MISSED OPPORTUNITIES OF CHLAMYDIA AND GONORRHEA DETECTION WHEN NOT USING EXTRA GENITAL SCREENING AMONG MALES: Cover Letter [article]

Chelsea Alexandra Schafer, Belinda Prado, Nora Barin, Leslie Gama
2018 bioRxiv   pre-print
Through extra genital screening methods, Health Departments and community clinics can increase detection of sexually transmitted diseases (STDs) through the application of urethral testing. The Long Beach Department of Health and Human Services (LBDHHS) works on preventing cases of chlamydia (CT) and gonorrhea (GC) from being undiagnosed, by providing extra genital screening. Methods: Retrospective medical review of 1,571 patient health records, who received CT/GC testing, based on at least
more » ... sit to the Long Beach Department of Health & Human Services, STD Clinic, between 2012 to 2015. All male patients ages 18 years or older with positive CT/GC results (242 cases) for any of the three sites (e.g. urethral, rectal, and pharyngeal); regardless of their sexual behaviors, were included in the study. Females, those under the age of 18, and patients who tested negative for all three anatomical sites were excluded (1,412 controls). Results: At time of collection, study participants had a mean age of 37 years. Reported ethnicity indicated 56% Caucasian, 21% Hispanic or Latino, 9% Asian or Pacific Islander, 7% Other, 5% Black, and 2% More than one race. The use of extra genital screening detected 15% (242) of the 1,571 patients tested positive for at least 1-type of CT/GC infection. Our findings demonstrated that if urine was the only specimen collected, then over 29.7% of CT and 46.8% of GC cases would have been missed. Conclusions: Testing of all three anatomical sites should continue to be performed for CT/GC detection. Cases of CT/GC are underreported if performing urethral screening alone. These results highlight the need for clinicians to perform extra genital screening among male patients for prevention and control. These testing measures may reduce the potential for missing a diagnosis and mitigating transmission.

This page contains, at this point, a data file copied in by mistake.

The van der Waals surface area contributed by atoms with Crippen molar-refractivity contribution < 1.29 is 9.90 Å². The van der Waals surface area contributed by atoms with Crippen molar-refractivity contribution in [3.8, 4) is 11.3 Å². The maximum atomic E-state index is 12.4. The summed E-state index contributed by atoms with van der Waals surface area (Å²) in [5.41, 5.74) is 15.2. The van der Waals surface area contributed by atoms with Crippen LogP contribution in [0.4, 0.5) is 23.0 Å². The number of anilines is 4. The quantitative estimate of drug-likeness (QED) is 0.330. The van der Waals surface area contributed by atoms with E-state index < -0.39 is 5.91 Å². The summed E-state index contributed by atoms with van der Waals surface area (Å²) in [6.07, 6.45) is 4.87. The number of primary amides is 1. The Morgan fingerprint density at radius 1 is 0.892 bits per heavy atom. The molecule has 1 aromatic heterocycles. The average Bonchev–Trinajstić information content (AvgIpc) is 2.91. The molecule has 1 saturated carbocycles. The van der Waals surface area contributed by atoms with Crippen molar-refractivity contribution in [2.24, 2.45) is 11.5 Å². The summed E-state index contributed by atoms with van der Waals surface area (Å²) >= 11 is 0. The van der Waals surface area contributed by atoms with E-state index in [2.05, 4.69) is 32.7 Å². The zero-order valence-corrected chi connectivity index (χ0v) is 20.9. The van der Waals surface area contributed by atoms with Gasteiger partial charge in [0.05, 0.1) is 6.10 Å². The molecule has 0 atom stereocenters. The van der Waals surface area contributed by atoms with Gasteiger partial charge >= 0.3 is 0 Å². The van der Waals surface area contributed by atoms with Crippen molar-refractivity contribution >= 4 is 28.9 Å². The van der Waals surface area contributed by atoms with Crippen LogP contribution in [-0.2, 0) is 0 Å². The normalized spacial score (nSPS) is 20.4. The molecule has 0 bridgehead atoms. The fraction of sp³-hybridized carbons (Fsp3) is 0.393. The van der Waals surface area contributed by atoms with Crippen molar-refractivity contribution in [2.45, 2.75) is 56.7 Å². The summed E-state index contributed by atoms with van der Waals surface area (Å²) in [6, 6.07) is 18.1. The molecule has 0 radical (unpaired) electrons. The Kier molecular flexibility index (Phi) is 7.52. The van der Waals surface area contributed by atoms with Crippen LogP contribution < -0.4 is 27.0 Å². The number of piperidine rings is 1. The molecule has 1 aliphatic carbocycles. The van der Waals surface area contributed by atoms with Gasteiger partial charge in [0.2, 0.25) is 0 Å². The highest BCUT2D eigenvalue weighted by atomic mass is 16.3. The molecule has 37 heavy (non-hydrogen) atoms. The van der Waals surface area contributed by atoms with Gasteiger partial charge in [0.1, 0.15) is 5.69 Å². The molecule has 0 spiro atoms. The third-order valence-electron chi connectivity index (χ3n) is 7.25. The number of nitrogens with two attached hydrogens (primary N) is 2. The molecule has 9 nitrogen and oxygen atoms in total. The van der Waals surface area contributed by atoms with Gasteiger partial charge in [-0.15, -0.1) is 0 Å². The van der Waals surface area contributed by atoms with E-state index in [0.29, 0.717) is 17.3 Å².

doi:10.1101/428706 fatcat:2xppk3oj7bbxxgcpheczgrj3nq